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  • 'Road to Tokyo: Pacific Theater Galleries'
  • 'Road to Tokyo: Pacific Theater Galleries'
  • 'Road to Tokyo: Pacific Theater Galleries'
  • 'Road to Tokyo: Pacific Theater Galleries'
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Richard C. Adkerson & Freeport-McMoRan Foundation Road to Tokyo: Pacific Theater Galleries opens on the second floor of the Museum’s Campaigns of Courage pavilion on December 12, 2015. Ten galleries retrace the grueling trail that led from Pearl Harbor to Tokyo Bay by way of New Guinea and Southeast Asia, the Himalayas, Burma, the islands of the Pacific, China, India, and Alaska. Exhibits explore the evolving strategy for fighting relentless Japanese forces in Asia and the Pacific, examining cultural differences, logistical challenges, and the staggering range of extreme conditions that confronted American military forces in Asia and the Pacific.

Conveyed through artifacts, oral histories, serialized “Dog Tag” profiles, short films, and recreated environments, Road to Tokyo shares the narrative of a world that was unimaginably alien to American GIs, a conflict of searing brutality, and a victory so devastating it is hotly debated even today. This is the story of the Americans who forged a road to Tokyo through courage, ingenuity, and great sacrifice, and ended the war at last.

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Road To Tokyo Images:

Road to Tokyo Road to Tokyo Road to Tokyo

Campaigns exterior
Campaigns of Courage: European and Pacific Theaters, the newest pavilion on the campus of The National WWII Museum in New Orleans, opened December 13, 2014, with the dedication of its first-floor exhibition: Road to Berlin: European Theater Galleries. Road to Tokyo: Pacific Theater Galleries will open on the second floor in December 2015.


The Road to Tokyo: Facing the Rising Sun
On the heels of the Japanese attack on Pearl Harbor, Germany and Italy have declared war on the United States. America is headed to war. Facing the Rising Sun takes visitors into this daunting moment in history, introducing the key leaders whose loyalties and ambitions define the moment, and the logistical challenges of a two-front war that will shape the years to come.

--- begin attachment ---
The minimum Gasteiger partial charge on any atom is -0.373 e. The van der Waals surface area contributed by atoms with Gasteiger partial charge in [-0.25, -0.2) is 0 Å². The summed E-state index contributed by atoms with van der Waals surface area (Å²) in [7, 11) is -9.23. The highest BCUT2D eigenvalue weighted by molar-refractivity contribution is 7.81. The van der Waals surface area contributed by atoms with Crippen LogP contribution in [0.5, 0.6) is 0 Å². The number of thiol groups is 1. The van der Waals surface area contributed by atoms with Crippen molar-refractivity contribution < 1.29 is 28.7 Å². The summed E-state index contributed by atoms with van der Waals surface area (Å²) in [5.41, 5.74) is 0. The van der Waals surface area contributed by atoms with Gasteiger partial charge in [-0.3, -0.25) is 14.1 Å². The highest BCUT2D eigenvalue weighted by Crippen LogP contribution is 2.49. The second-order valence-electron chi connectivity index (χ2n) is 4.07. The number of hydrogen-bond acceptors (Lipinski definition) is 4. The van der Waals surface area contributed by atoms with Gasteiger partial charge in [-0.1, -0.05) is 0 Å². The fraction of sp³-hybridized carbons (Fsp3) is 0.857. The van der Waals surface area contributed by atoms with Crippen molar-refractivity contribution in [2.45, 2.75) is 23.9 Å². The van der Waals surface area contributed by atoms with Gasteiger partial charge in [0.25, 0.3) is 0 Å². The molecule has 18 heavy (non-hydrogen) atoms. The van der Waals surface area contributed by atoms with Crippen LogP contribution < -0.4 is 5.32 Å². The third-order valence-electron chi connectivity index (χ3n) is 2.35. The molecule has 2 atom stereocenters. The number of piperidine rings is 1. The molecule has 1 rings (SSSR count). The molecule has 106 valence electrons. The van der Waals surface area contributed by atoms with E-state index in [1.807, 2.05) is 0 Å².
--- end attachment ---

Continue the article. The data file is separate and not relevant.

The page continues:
Briefing Room: Japanese Onslaught
A recreated bridge of the USS Enterprise places visitors at the center of US strategy, aboard the carrier fleet that would be so critical to the success or failure of Allied efforts in the Pacific. Here, visitors take in an overview of US strategy and meet military leaders from both sides, while newsreels report Japanese victories and brutal treatment of American POWs. The Enterprise is steaming into hostile waters, and the odds for its survival—and the survival of the sailors, pilots, and mechanics on board—look grim indeed.

Road to Tokyo Road to Tokyo Road to Tokyo

The New Naval Warfare: First Blood
In this two-part gallery, a ship's interior presents the quieter side of life aboard ship; "outside" on the ship's deck, story panels introduce key naval actions, and the Midway theater dives deeper into the Pacific’s most pivotal battle. Actual footage of planes in action on the Enterprise flight deck completes the illusion of being onboard ship as visitors take in themes of the new naval warfare, including submarine fatalities, code-breaking work, and the dramatic speed with which the tides of war can shift.


Guadalcanal: Green Hell
The setting shifts from sea to land at Guadalcanal, the site of World War II’s first major amphibious landing and the first ground assault by US forces. Vividly rendered and viscerally impactful, this experiential gallery features an immersive environmental narrative that draws the visitor into a towering palm jungle, following in the footsteps of American servicemembers as they battled heat, mosquitoes, disease, dense vegetation, and unfamiliar terrain along with a ferocious enemy in an all-consuming, round-the-clock battle.


Pacific Theater Challenges: Fighting in the Tropics